development approaches and other forms of shadow IT to accelerate the
creation and deployment of new digital tools, products and services. This
speed often comes with a cost given that these methods can introduce new
risks and control issues.
Internet of Things (IoT): As companies and their third
parties continue to increase their use of IoT sensors, devices, applications
and data, information security risks multiply. In addition to questions
about security controls, IoT advances are raising strategic questions
concerning data ownership, privacy and security as organizations race to
monetize the data from increasingly instrumented assets.
transformation: Much of the digital
transformation work that has taken place during the global pandemic has
been more reactionary than strategic. These advances are often hugely
beneficial in solving emergent problems, but they are not necessarily part
of a long-term plan—nor were they implemented with internal controls top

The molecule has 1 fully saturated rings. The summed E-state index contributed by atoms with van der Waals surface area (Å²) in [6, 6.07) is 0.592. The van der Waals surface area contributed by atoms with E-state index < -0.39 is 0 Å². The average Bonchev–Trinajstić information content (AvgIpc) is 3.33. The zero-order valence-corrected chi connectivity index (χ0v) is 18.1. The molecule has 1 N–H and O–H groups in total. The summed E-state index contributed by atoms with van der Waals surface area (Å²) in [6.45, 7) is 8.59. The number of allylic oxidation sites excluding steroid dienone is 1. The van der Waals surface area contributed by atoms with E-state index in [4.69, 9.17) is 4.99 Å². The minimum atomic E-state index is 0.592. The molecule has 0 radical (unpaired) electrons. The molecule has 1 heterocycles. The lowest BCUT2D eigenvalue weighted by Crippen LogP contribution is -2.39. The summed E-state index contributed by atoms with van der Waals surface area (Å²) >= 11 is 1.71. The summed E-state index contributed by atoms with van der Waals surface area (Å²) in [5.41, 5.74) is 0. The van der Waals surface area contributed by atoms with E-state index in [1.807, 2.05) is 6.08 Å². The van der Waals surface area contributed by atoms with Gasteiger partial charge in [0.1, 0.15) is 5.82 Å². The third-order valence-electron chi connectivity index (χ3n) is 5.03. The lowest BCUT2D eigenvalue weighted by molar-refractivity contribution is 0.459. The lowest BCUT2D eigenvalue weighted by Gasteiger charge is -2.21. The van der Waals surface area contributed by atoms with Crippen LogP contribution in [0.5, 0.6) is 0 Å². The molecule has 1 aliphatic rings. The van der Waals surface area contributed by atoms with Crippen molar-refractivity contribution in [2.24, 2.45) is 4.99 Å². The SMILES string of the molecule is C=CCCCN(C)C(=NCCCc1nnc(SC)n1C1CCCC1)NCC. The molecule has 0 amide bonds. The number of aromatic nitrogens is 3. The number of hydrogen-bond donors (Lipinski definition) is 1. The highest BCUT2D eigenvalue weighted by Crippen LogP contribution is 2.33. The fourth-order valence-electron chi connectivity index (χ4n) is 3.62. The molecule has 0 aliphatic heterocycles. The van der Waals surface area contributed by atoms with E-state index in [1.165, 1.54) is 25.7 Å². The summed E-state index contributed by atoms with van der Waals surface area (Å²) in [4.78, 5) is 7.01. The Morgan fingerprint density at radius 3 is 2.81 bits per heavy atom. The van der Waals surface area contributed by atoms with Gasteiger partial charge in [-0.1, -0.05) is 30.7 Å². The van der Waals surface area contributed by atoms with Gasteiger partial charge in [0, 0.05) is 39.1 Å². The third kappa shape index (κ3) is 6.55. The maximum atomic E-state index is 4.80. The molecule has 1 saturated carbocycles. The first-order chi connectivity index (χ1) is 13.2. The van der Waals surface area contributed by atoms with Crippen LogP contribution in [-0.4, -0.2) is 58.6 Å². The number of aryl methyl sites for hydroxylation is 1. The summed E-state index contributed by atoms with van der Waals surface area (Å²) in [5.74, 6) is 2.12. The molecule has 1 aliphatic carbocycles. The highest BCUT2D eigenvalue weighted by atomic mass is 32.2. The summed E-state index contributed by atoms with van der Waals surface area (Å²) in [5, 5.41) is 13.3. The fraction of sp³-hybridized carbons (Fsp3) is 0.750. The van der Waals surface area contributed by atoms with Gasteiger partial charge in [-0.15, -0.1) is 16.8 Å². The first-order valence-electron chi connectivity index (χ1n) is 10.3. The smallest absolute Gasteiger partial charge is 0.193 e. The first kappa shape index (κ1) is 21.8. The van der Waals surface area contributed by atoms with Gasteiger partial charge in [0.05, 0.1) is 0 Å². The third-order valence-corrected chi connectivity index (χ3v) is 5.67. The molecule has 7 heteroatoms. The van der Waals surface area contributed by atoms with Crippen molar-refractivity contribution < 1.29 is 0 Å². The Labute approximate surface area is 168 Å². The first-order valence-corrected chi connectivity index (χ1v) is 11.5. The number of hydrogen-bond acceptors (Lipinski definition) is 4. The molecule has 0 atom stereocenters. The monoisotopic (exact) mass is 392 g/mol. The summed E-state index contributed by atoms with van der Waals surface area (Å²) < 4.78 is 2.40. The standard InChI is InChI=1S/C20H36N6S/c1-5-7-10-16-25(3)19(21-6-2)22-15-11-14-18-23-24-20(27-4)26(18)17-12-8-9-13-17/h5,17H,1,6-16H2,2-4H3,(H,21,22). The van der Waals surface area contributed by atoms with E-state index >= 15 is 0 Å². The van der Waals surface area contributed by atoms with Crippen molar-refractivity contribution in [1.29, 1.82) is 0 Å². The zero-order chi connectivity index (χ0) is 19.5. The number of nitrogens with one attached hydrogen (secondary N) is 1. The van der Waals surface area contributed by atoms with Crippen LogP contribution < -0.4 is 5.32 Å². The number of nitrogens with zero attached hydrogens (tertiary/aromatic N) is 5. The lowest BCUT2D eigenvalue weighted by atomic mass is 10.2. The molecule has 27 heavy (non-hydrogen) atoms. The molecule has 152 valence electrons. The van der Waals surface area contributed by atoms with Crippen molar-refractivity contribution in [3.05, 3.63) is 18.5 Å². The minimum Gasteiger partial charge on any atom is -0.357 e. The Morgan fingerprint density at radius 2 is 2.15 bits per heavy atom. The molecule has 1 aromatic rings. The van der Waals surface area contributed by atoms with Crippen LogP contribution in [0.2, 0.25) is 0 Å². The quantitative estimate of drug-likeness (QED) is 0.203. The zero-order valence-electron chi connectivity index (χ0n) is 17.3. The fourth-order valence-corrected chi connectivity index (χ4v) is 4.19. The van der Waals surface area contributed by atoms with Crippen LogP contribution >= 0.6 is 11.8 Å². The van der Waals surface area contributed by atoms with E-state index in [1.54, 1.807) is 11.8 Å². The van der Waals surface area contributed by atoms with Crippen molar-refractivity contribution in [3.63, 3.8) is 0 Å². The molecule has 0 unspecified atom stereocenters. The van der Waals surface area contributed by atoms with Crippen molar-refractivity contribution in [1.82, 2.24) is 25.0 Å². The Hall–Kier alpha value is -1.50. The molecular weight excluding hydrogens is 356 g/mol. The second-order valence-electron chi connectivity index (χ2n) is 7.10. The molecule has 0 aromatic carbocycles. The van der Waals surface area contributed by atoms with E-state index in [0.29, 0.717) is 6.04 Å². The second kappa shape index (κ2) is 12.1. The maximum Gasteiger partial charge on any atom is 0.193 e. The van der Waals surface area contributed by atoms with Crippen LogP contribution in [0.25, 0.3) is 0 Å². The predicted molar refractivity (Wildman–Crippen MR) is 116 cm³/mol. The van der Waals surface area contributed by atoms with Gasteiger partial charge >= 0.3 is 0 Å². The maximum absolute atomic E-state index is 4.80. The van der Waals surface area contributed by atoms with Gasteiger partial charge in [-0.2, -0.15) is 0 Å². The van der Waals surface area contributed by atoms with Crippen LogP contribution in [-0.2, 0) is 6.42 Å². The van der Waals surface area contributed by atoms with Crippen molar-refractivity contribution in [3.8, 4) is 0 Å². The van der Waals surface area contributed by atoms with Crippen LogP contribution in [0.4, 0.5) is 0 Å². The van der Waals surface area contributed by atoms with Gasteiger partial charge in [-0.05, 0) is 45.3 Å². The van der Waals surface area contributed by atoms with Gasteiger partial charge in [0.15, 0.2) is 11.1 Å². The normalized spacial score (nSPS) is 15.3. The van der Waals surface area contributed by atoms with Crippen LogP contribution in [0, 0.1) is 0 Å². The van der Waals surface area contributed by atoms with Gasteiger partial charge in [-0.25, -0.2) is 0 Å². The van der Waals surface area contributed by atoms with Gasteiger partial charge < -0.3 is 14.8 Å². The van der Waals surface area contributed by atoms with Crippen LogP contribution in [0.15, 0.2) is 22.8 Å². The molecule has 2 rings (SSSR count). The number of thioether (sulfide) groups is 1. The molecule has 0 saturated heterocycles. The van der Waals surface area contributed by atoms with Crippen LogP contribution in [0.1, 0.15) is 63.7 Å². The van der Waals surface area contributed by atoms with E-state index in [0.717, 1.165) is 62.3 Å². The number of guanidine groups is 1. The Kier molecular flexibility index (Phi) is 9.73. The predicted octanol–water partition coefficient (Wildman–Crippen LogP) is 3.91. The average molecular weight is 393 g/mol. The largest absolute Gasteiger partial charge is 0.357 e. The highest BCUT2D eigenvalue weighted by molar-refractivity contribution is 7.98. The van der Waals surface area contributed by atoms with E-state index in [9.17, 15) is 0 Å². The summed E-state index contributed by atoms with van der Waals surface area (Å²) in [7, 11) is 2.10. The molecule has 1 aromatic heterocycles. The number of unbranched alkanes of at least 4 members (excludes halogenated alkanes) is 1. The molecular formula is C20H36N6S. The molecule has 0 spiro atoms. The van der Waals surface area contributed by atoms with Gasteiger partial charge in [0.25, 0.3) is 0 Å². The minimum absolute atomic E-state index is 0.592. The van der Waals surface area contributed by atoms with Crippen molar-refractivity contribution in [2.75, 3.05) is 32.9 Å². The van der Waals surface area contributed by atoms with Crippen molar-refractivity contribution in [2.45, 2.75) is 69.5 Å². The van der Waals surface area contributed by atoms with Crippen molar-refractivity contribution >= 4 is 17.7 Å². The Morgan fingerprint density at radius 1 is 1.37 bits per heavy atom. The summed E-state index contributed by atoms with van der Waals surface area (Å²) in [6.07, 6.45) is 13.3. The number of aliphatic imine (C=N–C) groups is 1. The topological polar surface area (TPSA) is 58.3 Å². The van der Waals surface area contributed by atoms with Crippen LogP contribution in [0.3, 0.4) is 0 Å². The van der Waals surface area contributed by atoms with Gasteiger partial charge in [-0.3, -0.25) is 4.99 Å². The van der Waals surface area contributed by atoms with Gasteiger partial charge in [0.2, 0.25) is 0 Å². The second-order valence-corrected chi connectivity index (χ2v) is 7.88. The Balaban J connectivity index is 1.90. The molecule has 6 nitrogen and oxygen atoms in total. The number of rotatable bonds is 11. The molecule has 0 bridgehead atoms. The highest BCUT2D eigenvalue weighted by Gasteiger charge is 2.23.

of mind. Now, many of these reactionary transformation activities need to
be reevaluated from a control and risk perspective to determine how they
fit with the organization’s long-term transformation plan and investment
and other digital transformation accelerants often neglect, or conflict with,
segregation of duties controls. More IT-specific controls related to change
management, data security, availability and other application development practices
also tend to receive insufficient attention as more software development and
technology deployments are conducted outside of the IT function.
for example, how a manufacturing plant’s monolithic technology systems were